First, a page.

The Improbable Bond v. United States

by Peter Spiro

As foreign relations law wonks gear up for next Tuesday’s argument in Bond v. United States, I wanted to ask, how did we end up with this case, anyway? The small-time, slightly sordid facts are (for classroom purposes) a lawprof’s dream. For those of you who haven’t been following along, the case involves a love triangle in which a wife attacks her husband’s lover, now pregnant with his child. Instead of attacking with a tennis racket or small appliance or some kitchen crockery, she more imaginatively sprinkles toxic chemicals on the woman’s car door, doorknob, and mailbox (the backstory is nicely recounted here).

Instead of pursuing the case under state assault and/or harassment laws, the government prosecuted Bond under 18 U.S.C. 229(a)(1), which criminalizes the use of chemical weapons and was enacted pursuant to the Chemical Weapons Convention.

My question: how did the government decide to pursue the case under the CWC? A case that would otherwise have sleepily played out in a local DA’s office may have come to federal attention through postal inspectors. After that, was it some enterprising young prosecutor who couldn’t seem to shoehorn the case to fit any other federal crime? One can almost imagine an a-ha moment for some newly-minted, hard-working AUSA, late night, deep into the books — “we can nail her for chemical weapons!”

Can we just admit, then, that this is a freak case? The background doesn’t affect the affect the legal analysis but it sure will affect the atmospherics. One can hardly imagine a worse case from the government’s perspective for defending an expansive Treaty Power. I wonder if that AUSA got kudos for creativity. Why didn’t State and/or Justice make this case go away? Why fight so significant a battle on such insignificant terrain? It’s not as if the government is pressing and protecting a clear policy agenda here. Our CWC treaty partners would hardly be offended if Carol Anne Bond were sprung.

Given that the federal government has made very, very little use of the Treaty Power (possibly never) to enlarge its constitutional authority, maybe it would serve everyone better if the Court dodged the broad issue and ruled on a narrow one. The case could be dispatched on narrow statutory interpretation grounds: the provision should not be read to cover the conduct involved. But maybe that’s more than we can hope for from this Court, which looks increasingly intent on asserting itself in the realm of foreign affairs. 

http://opiniojuris.org/2013/10/31/improbable-bond-v-united-states-court-duck-big-treaty-power-issue/

8 Responses

  1. Are you kidding?  As I read the Government’s brief, the Federal claim was an ADDITIONAL count, along with State law claims in the indictment.   The treaty specifically requires State enforcement.  It is one of the most important treaties we need.  As we know that many States have NOT been enforcing the treaty (and many others), it is important to include it.  One cannot demand reciprocity otherwise.

  2. Thomas, Do you have any extraneous evidence of this – that federal authorities consider this kind of application of the CWC to be important as a policy matter? It can’t be the case that not prosecuting Bond under the CWC would have raised any international eyebrows. Nobody’s arguing that the US had to prosecute Bond, are they?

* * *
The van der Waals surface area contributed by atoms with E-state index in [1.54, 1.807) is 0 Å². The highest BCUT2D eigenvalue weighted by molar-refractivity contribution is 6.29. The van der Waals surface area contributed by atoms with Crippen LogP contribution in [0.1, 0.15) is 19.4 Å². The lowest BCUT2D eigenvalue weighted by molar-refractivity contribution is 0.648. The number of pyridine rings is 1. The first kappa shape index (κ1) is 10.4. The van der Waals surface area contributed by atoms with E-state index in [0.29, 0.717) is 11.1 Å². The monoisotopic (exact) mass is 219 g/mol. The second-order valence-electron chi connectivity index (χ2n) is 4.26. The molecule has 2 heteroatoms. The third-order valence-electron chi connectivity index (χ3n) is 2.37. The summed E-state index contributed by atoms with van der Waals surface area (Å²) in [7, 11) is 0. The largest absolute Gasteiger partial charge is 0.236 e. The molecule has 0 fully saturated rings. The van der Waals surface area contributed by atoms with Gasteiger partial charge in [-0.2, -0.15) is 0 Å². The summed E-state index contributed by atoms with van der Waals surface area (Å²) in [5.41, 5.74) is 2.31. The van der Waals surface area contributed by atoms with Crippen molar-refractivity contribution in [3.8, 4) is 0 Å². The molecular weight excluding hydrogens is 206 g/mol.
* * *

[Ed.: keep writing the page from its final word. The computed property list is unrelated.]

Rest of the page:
3. could be very important with respect to law of war or antiterrorism matters.  And, in any event, there is no 10th Amendment interest of the state that can survive the reach of the treaty b/c/ the 10th Amendment expressly denies the states a power (1) when the treaty power has been expressly delegated to the federal govt. and (2) when the treaty power has been expressly denied the states. see http://jurist.org/forum/2013/02/jordan-paust-bond-v-us.php
     

  4. There has been some DOS statements about Syria, maybe?

  5. Thomas, I understand that the CWC is an important treaty. As far as I can tell, its efficacy is not contingent on prosecuting a case like this. 

  6. I don’t fully understand. If the Supreme Court finds in Bond’s favor would that not just be on the grounds of the government extending its powers into local affairs rather than that the CWC is invalid.
    Or put another way: what are the likely consequences if Bond wins? 

  7. Depending on the rationale, if Bond wins there might be a significant reversal of 150 years of constitutional history regarding the reach of the treaty power and congressional power to implement treaty law as supreme law of the United States (which treaty law is in any event supreme under the Supremacy Clause, art. VI, cl. 2 — “all” treaties).  It could also wipe out the express text of the Tenth Amendment as well as the express text of Article I, Sec. 8, cls. 10 and 18 of the Const.) and the “original” understanding of each.  There are so many cases recognizing congressional power to implement treaties (see click-on above and http://ssrn.com/abstract=1484842 ) that the Court’s majority would have to be overruling decades of case law in complete contradistinction to the express provisions of the United States Constitution.  Also, there could be a devastating effect on the ability of the United States to assure that international crimes are adequately enforced within the United States, which would also implicate serious negative foreign policy outcomes and long term effects.
    It could also unmask the majority as Justice driven by political and ideological prefernces in constradistinction to text, original understanding, overwhelming trends in judicial decision and any sense of “law.”

  8. How many prosecutions have there been, Peter?   One in Japan?   Do you think all ratifying States are complying????   Really?

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